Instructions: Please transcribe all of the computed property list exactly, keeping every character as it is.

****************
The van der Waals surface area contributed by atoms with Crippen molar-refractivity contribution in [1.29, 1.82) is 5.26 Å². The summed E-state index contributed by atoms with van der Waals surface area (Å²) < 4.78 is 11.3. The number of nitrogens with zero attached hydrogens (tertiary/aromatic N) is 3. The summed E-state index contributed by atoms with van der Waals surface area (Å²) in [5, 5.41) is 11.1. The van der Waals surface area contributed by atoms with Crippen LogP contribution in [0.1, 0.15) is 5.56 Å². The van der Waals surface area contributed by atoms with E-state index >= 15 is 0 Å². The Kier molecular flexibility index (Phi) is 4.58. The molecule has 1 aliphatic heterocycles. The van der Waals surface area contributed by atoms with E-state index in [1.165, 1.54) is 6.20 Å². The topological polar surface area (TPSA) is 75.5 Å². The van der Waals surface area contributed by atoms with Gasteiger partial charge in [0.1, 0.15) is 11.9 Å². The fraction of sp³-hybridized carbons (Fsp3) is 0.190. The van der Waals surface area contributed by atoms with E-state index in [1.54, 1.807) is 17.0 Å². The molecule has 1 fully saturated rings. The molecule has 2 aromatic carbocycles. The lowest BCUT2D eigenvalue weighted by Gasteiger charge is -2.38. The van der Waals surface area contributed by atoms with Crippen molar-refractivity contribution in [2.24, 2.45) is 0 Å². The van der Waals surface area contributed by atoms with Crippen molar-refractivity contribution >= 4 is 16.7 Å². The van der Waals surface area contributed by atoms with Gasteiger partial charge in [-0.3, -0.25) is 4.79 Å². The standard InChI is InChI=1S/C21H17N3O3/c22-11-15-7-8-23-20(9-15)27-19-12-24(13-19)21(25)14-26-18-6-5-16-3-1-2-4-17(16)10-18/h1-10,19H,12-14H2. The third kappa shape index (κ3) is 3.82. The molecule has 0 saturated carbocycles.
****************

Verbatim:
The van der Waals surface area contributed by atoms with Crippen molar-refractivity contribution in [1.29, 1.82) is 5.26 Å². The summed E-state index contributed by atoms with van der Waals surface area (Å²) < 4.78 is 11.3. The number of nitrogens with zero attached hydrogens (tertiary/aromatic N) is 3. The summed E-state index contributed by atoms with van der Waals surface area (Å²) in [5, 5.41) is 11.1. The van der Waals surface area contributed by atoms with Crippen LogP contribution in [0.1, 0.15) is 5.56 Å². The van der Waals surface area contributed by atoms with E-state index >= 15 is 0 Å². The Kier molecular flexibility index (Phi) is 4.58. The molecule has 1 aliphatic heterocycles. The van der Waals surface area contributed by atoms with E-state index in [1.165, 1.54) is 6.20 Å². The topological polar surface area (TPSA) is 75.5 Å². The van der Waals surface area contributed by atoms with Gasteiger partial charge in [0.1, 0.15) is 11.9 Å². The fraction of sp³-hybridized carbons (Fsp3) is 0.190. The van der Waals surface area contributed by atoms with E-state index in [1.54, 1.807) is 17.0 Å². The molecule has 1 fully saturated rings. The molecule has 2 aromatic carbocycles. The lowest BCUT2D eigenvalue weighted by Gasteiger charge is -2.38. The van der Waals surface area contributed by atoms with Crippen molar-refractivity contribution in [2.24, 2.45) is 0 Å². The van der Waals surface area contributed by atoms with Crippen molar-refractivity contribution >= 4 is 16.7 Å². The van der Waals surface area contributed by atoms with Gasteiger partial charge in [-0.3, -0.25) is 4.79 Å². The standard InChI is InChI=1S/C21H17N3O3/c22-11-15-7-8-23-20(9-15)27-19-12-24(13-19)21(25)14-26-18-6-5-16-3-1-2-4-17(16)10-18/h1-10,19H,12-14H2. The third kappa shape index (κ3) is 3.82. The molecule has 0 saturated carbocycles.